The Queen has agreed a "period of transition" in which the Duke and Duchess of Sussex will spend time in Canada and the UK.
She said she was "entirely supportive" of their desire for a new role but "would have preferred" them to remain full-time working royals.
She expected final decisions to be made in the coming days, she said.
Senior royals have been in talks about Prince Harry and Meghan's role after they said they wanted to "step back".
In a statement, the Queen said the talks at Sandringham, which also involved the Prince of Wales and the Duke of Cambridge, had been "very constructive".
"My family and I are entirely supportive of Harry and Meghan's desire to create a new life as a young family," she said.
"Although we would have preferred them to remain full-time working members of the Royal Family, we respect and understand their wish to live a more independent life as a family while remaining a valued part of my family."
She said it had been agreed there would be "a period of transition in which the Sussexes will spend time in Canada and the UK" after Harry and Meghan "made clear that they do not want to be reliant on public funds in their new lives".
"These are complex matters for my family to resolve, and there is some more work to be done, but I have asked for final decisions to be reached in the coming days," she said.
The urgent talks were convened after the Sussexes surprised the rest of the Royal Family on Wednesday with a statement expressing their desire to "step back as 'senior' members of the Royal Family".
They also said they wanted a "progressive new role" within the institution, where they would be financially independent and divide their time between the UK and North America.
Canadian Prime Minister Justin Trudeau told Global News there had been "no discussions" about the details of the couple's move, including on the issues of security and any potential impact on Canada's taxpayers.
Although no other family member was consulted about the timing of the announcement, the duke and duchess said it came after "many months of reflection and internal discussions".
Both Prince Harry and Meghan spoke of the difficulties of royal life and media attention in recent months, with the duke saying he feared his wife would fall victim to "the same powerful forces" that led to his mother's death.
The talks about their future took place as Prince Harry and Prince William issued a joint statement denying "false claims" that their relationship had been damaged by "bullying" on the part of the older brother.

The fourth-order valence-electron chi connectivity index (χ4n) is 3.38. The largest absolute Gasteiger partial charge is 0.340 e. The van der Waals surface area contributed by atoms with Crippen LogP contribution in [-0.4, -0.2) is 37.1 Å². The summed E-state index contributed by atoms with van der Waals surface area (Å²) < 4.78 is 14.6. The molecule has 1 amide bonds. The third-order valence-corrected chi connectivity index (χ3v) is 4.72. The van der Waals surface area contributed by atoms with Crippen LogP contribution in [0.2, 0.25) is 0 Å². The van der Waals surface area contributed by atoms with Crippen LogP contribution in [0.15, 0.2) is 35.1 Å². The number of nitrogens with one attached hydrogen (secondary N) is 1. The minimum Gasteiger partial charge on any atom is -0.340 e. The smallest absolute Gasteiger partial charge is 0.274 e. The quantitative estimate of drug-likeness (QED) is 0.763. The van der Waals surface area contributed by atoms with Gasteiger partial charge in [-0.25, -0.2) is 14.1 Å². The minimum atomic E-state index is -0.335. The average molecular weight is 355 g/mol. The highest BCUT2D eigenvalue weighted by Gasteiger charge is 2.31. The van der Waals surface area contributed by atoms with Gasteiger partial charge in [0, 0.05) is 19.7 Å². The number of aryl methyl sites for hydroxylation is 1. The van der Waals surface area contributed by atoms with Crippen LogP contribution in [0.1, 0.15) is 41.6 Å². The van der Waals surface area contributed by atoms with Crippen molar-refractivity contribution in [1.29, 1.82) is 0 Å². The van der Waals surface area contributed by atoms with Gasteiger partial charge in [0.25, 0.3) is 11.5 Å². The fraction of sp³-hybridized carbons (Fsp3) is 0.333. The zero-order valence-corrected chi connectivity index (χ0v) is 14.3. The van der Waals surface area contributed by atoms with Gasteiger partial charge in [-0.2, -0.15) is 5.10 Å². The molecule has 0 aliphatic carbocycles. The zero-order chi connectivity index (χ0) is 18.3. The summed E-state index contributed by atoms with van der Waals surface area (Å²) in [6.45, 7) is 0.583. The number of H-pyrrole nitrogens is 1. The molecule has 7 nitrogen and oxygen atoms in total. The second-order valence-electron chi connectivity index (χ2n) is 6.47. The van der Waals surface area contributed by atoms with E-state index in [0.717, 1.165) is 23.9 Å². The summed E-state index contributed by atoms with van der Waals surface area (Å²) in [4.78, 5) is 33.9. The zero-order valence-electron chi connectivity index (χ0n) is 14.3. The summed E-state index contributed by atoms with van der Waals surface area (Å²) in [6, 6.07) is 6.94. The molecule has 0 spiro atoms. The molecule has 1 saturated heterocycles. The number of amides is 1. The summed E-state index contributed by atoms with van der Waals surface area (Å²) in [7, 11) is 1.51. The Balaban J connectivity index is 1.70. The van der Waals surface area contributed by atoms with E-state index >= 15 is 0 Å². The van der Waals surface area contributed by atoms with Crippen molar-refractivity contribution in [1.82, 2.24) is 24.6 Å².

They said that the "inflammatory language" in the claims was "offensive" and "potentially harmful", given their support for mental health causes.
'The Queen's regret is obvious'
This is a remarkably candid and informal, almost personal, statement from the Queen.
Her regret over Harry and Meghan's move is obvious - she would have preferred them to stay in their current roles.
But she also makes clear that they are still royals and that they will be valued in the family as they become a more independent couple.
There are buckets of questions outstanding - on their future royal role, their relationship with the rest of the Palace, on who will pay what (not, the Queen says, the taxpayer), and on how Harry and Meghan will support themselves.
There's still a lot to thrash out and to agree on. Not all of it may become public.
And it looks like the Queen sees this as a process, not an event. She writes of a transition period when Harry and Meghan divide their time between Canada and the UK.
The Queen has asked for decisions to be made over the next few days. But those decisions may well be up for review in the coming months and years.
Historian Robert Lacey told the BBC Radio 4's PM programme the Queen's statement following the meeting was unusually personal, with several references to "my family" and "my grandson".
"It is remarkably hands-on. I mean it may have been processed through officials but this is the Queen, speaking to her people and speaking about her family, and I think coming right through it is the concern she feels," he said.
Instead of using the formal titles of the couple - the Duke and Duchess of Sussex - the Queen simply called them "Harry and Meghan".
Penny Junor, an author of books about the royals, said that the statement "read to me like a grandmother talking about the family", adding that it would "take the pressure off" the duke and duchess.
"I think they're in a very vulnerable state at the moment. I think they're unhappy, they feel isolated and unloved, unappreciated and they needed careful handling," she said.
"My reading from that statement is that the family has been sensitive to their vulnerability."
How did we get here?
In their statement on Wednesday, posted on the couple's official Instagram account, the duke and duchess said they intend to "step back" as senior royals, spending time in North America, while "continuing to honour our duty to the Queen, the Commonwealth, and our patronages".
It came after an interview last October, when Prince Harry and Meghan publicly revealed their struggles under the media spotlight.
The duke also issued an impassioned statement attacking what he described as "relentless propaganda" in parts of the media, as lawyers for his wife began legal action against the Mail on Sunday.
The couple were already preparing to launch their own Sussex Royal charity, which they set up after splitting from the Duke and Duchess of Cambridge's foundation in June last year.
It was revealed in December that the couple had made an application to trademark their Sussex Royal brand for items including books, calendars, clothing, charitable fundraising, education and social care services.